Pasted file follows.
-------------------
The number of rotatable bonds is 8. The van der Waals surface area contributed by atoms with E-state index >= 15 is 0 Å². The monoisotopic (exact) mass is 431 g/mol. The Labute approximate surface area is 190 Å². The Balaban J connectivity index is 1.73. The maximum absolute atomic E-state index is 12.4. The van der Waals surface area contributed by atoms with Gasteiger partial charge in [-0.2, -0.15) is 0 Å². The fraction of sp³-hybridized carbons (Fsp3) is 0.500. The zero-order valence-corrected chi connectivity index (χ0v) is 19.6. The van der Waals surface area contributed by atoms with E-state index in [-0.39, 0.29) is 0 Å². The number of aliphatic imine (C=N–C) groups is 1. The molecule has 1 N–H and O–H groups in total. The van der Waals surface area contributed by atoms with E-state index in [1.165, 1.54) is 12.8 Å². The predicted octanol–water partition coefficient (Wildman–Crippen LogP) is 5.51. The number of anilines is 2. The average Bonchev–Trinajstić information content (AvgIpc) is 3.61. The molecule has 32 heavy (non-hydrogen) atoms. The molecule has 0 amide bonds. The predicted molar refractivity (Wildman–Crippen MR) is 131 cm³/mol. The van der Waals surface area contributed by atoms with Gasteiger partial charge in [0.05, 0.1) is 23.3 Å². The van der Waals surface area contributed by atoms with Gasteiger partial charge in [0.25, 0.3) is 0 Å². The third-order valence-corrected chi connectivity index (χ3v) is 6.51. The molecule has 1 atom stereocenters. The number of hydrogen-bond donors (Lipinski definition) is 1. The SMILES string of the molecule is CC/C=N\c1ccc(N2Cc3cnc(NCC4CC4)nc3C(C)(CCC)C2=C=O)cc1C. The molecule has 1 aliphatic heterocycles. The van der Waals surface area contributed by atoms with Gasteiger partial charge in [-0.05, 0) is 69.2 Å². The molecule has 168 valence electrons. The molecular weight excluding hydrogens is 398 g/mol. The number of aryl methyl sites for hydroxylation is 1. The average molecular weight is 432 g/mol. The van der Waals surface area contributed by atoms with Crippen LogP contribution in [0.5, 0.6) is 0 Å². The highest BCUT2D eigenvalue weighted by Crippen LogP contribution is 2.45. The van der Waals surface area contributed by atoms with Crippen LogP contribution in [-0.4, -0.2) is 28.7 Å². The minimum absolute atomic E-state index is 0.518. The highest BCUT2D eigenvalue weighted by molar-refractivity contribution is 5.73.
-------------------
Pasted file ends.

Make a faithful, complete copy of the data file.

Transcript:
The number of rotatable bonds is 8. The van der Waals surface area contributed by atoms with E-state index >= 15 is 0 Å². The monoisotopic (exact) mass is 431 g/mol. The Labute approximate surface area is 190 Å². The Balaban J connectivity index is 1.73. The maximum absolute atomic E-state index is 12.4. The van der Waals surface area contributed by atoms with Gasteiger partial charge in [-0.2, -0.15) is 0 Å². The fraction of sp³-hybridized carbons (Fsp3) is 0.500. The zero-order valence-corrected chi connectivity index (χ0v) is 19.6. The van der Waals surface area contributed by atoms with E-state index in [-0.39, 0.29) is 0 Å². The number of aliphatic imine (C=N–C) groups is 1. The molecule has 1 N–H and O–H groups in total. The van der Waals surface area contributed by atoms with E-state index in [1.165, 1.54) is 12.8 Å². The predicted octanol–water partition coefficient (Wildman–Crippen LogP) is 5.51. The number of anilines is 2. The average Bonchev–Trinajstić information content (AvgIpc) is 3.61. The molecule has 32 heavy (non-hydrogen) atoms. The molecule has 0 amide bonds. The predicted molar refractivity (Wildman–Crippen MR) is 131 cm³/mol. The van der Waals surface area contributed by atoms with Gasteiger partial charge in [0.05, 0.1) is 23.3 Å². The van der Waals surface area contributed by atoms with Gasteiger partial charge in [0.25, 0.3) is 0 Å². The third-order valence-corrected chi connectivity index (χ3v) is 6.51. The molecule has 1 atom stereocenters. The number of hydrogen-bond donors (Lipinski definition) is 1. The SMILES string of the molecule is CC/C=N\c1ccc(N2Cc3cnc(NCC4CC4)nc3C(C)(CCC)C2=C=O)cc1C. The molecule has 1 aliphatic heterocycles. The van der Waals surface area contributed by atoms with Gasteiger partial charge in [-0.05, 0) is 69.2 Å². The molecule has 168 valence electrons. The molecular weight excluding hydrogens is 398 g/mol. The number of aryl methyl sites for hydroxylation is 1. The average molecular weight is 432 g/mol. The van der Waals surface area contributed by atoms with Crippen LogP contribution in [0.5, 0.6) is 0 Å². The highest BCUT2D eigenvalue weighted by Crippen LogP contribution is 2.45. The van der Waals surface area contributed by atoms with Crippen LogP contribution in [-0.4, -0.2) is 28.7 Å². The minimum absolute atomic E-state index is 0.518. The highest BCUT2D eigenvalue weighted by molar-refractivity contribution is 5.73.